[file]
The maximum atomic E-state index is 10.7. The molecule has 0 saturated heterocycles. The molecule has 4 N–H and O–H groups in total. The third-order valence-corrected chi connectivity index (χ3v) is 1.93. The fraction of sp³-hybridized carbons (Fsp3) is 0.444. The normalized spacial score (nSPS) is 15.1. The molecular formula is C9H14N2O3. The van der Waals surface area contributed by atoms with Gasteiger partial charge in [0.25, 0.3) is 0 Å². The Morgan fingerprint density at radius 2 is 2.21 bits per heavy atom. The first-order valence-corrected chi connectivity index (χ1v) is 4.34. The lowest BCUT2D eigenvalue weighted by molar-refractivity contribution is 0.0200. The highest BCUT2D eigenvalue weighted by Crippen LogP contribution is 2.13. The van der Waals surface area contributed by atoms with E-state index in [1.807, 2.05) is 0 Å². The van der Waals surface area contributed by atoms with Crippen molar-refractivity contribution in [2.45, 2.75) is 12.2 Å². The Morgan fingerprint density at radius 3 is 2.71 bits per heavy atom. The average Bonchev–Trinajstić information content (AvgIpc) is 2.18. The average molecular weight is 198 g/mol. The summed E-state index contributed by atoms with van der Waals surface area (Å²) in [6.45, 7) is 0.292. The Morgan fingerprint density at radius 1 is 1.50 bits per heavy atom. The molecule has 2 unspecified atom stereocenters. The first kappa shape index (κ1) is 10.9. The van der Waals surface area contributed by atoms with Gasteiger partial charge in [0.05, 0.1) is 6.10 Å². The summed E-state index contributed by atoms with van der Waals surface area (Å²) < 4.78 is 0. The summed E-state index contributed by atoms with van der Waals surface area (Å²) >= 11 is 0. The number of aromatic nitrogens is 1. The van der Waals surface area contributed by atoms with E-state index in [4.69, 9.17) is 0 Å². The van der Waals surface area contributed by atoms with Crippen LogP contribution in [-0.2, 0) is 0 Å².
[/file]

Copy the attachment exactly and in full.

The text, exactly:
The maximum atomic E-state index is 10.7. The molecule has 0 saturated heterocycles. The molecule has 4 N–H and O–H groups in total. The third-order valence-corrected chi connectivity index (χ3v) is 1.93. The fraction of sp³-hybridized carbons (Fsp3) is 0.444. The normalized spacial score (nSPS) is 15.1. The molecular formula is C9H14N2O3. The van der Waals surface area contributed by atoms with Gasteiger partial charge in [0.25, 0.3) is 0 Å². The Morgan fingerprint density at radius 2 is 2.21 bits per heavy atom. The first-order valence-corrected chi connectivity index (χ1v) is 4.34. The lowest BCUT2D eigenvalue weighted by molar-refractivity contribution is 0.0200. The highest BCUT2D eigenvalue weighted by Crippen LogP contribution is 2.13. The van der Waals surface area contributed by atoms with E-state index in [1.807, 2.05) is 0 Å². The van der Waals surface area contributed by atoms with Crippen molar-refractivity contribution in [2.45, 2.75) is 12.2 Å². The Morgan fingerprint density at radius 3 is 2.71 bits per heavy atom. The average Bonchev–Trinajstić information content (AvgIpc) is 2.18. The average molecular weight is 198 g/mol. The summed E-state index contributed by atoms with van der Waals surface area (Å²) in [6.45, 7) is 0.292. The Morgan fingerprint density at radius 1 is 1.50 bits per heavy atom. The molecule has 2 unspecified atom stereocenters. The first kappa shape index (κ1) is 10.9. The van der Waals surface area contributed by atoms with Gasteiger partial charge in [0.05, 0.1) is 6.10 Å². The summed E-state index contributed by atoms with van der Waals surface area (Å²) < 4.78 is 0. The summed E-state index contributed by atoms with van der Waals surface area (Å²) >= 11 is 0. The number of aromatic nitrogens is 1. The van der Waals surface area contributed by atoms with E-state index in [4.69, 9.17) is 0 Å². The van der Waals surface area contributed by atoms with Crippen LogP contribution in [-0.2, 0) is 0 Å².